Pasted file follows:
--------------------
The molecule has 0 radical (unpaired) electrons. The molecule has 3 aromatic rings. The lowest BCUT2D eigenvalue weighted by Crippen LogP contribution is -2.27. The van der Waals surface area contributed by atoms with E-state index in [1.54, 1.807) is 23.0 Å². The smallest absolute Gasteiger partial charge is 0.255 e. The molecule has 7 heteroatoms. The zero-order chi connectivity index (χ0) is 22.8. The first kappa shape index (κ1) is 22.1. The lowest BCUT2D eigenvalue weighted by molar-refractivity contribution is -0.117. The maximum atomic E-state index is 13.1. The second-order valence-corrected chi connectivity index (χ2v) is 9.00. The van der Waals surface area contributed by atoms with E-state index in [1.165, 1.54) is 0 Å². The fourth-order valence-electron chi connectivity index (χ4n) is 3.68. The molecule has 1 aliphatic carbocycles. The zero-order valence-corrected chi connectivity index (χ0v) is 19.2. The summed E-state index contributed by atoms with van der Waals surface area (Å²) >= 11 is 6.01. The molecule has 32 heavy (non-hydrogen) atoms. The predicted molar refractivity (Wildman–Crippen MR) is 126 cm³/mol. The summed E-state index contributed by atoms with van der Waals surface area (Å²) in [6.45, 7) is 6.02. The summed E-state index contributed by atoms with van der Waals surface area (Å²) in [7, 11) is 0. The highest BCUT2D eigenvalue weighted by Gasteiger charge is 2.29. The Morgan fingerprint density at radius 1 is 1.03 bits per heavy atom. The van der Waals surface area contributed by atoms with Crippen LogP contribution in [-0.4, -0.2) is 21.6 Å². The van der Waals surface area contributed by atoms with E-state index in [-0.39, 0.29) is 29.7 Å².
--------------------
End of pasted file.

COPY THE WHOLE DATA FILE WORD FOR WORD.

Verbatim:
The molecule has 0 radical (unpaired) electrons. The molecule has 3 aromatic rings. The lowest BCUT2D eigenvalue weighted by Crippen LogP contribution is -2.27. The van der Waals surface area contributed by atoms with E-state index in [1.54, 1.807) is 23.0 Å². The smallest absolute Gasteiger partial charge is 0.255 e. The molecule has 7 heteroatoms. The zero-order chi connectivity index (χ0) is 22.8. The first kappa shape index (κ1) is 22.1. The lowest BCUT2D eigenvalue weighted by molar-refractivity contribution is -0.117. The maximum atomic E-state index is 13.1. The second-order valence-corrected chi connectivity index (χ2v) is 9.00. The van der Waals surface area contributed by atoms with E-state index in [1.165, 1.54) is 0 Å². The fourth-order valence-electron chi connectivity index (χ4n) is 3.68. The molecule has 1 aliphatic carbocycles. The zero-order valence-corrected chi connectivity index (χ0v) is 19.2. The summed E-state index contributed by atoms with van der Waals surface area (Å²) >= 11 is 6.01. The molecule has 32 heavy (non-hydrogen) atoms. The predicted molar refractivity (Wildman–Crippen MR) is 126 cm³/mol. The summed E-state index contributed by atoms with van der Waals surface area (Å²) in [6.45, 7) is 6.02. The summed E-state index contributed by atoms with van der Waals surface area (Å²) in [7, 11) is 0. The highest BCUT2D eigenvalue weighted by Gasteiger charge is 2.29. The Morgan fingerprint density at radius 1 is 1.03 bits per heavy atom. The van der Waals surface area contributed by atoms with Crippen LogP contribution in [-0.4, -0.2) is 21.6 Å². The van der Waals surface area contributed by atoms with E-state index in [-0.39, 0.29) is 29.7 Å².